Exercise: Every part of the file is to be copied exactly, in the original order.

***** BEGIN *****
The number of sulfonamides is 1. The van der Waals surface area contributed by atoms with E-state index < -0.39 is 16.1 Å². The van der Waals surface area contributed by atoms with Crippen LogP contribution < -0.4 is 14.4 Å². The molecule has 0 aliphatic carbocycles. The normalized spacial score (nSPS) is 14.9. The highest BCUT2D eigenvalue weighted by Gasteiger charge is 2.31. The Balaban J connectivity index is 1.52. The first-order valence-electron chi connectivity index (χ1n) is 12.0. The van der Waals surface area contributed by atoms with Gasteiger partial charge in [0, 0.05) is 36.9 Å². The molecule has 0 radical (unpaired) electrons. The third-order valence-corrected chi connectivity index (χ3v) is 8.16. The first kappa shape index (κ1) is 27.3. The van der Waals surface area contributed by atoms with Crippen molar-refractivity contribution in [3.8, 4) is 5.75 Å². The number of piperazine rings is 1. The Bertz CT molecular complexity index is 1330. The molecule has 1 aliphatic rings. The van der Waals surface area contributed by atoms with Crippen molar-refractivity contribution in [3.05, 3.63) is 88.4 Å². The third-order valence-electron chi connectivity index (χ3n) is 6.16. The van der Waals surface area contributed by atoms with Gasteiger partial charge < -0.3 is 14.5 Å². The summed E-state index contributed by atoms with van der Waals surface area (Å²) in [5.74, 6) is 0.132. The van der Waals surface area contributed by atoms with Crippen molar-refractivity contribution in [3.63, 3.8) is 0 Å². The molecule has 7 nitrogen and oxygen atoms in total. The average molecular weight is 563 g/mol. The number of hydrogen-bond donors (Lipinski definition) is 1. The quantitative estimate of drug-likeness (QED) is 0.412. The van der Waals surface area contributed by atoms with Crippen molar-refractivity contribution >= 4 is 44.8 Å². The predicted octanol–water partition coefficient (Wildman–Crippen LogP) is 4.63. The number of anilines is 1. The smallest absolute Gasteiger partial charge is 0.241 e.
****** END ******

The number of sulfonamides is 1. The van der Waals surface area contributed by atoms with E-state index < -0.39 is 16.1 Å². The van der Waals surface area contributed by atoms with Crippen LogP contribution < -0.4 is 14.4 Å². The molecule has 0 aliphatic carbocycles. The normalized spacial score (nSPS) is 14.9. The highest BCUT2D eigenvalue weighted by Gasteiger charge is 2.31. The Balaban J connectivity index is 1.52. The first-order valence-electron chi connectivity index (χ1n) is 12.0. The van der Waals surface area contributed by atoms with Gasteiger partial charge in [0, 0.05) is 36.9 Å². The molecule has 0 radical (unpaired) electrons. The third-order valence-corrected chi connectivity index (χ3v) is 8.16. The first kappa shape index (κ1) is 27.3. The van der Waals surface area contributed by atoms with Crippen molar-refractivity contribution in [3.8, 4) is 5.75 Å². The number of piperazine rings is 1. The Bertz CT molecular complexity index is 1330. The molecule has 1 aliphatic rings. The van der Waals surface area contributed by atoms with Crippen molar-refractivity contribution in [3.05, 3.63) is 88.4 Å². The third-order valence-electron chi connectivity index (χ3n) is 6.16. The van der Waals surface area contributed by atoms with Gasteiger partial charge < -0.3 is 14.5 Å². The summed E-state index contributed by atoms with van der Waals surface area (Å²) in [5.74, 6) is 0.132. The van der Waals surface area contributed by atoms with Crippen molar-refractivity contribution in [3.63, 3.8) is 0 Å². The molecule has 7 nitrogen and oxygen atoms in total. The average molecular weight is 563 g/mol. The number of hydrogen-bond donors (Lipinski definition) is 1. The quantitative estimate of drug-likeness (QED) is 0.412. The van der Waals surface area contributed by atoms with Crippen molar-refractivity contribution >= 4 is 44.8 Å². The predicted octanol–water partition coefficient (Wildman–Crippen LogP) is 4.63. The number of anilines is 1. The smallest absolute Gasteiger partial charge is 0.241 e.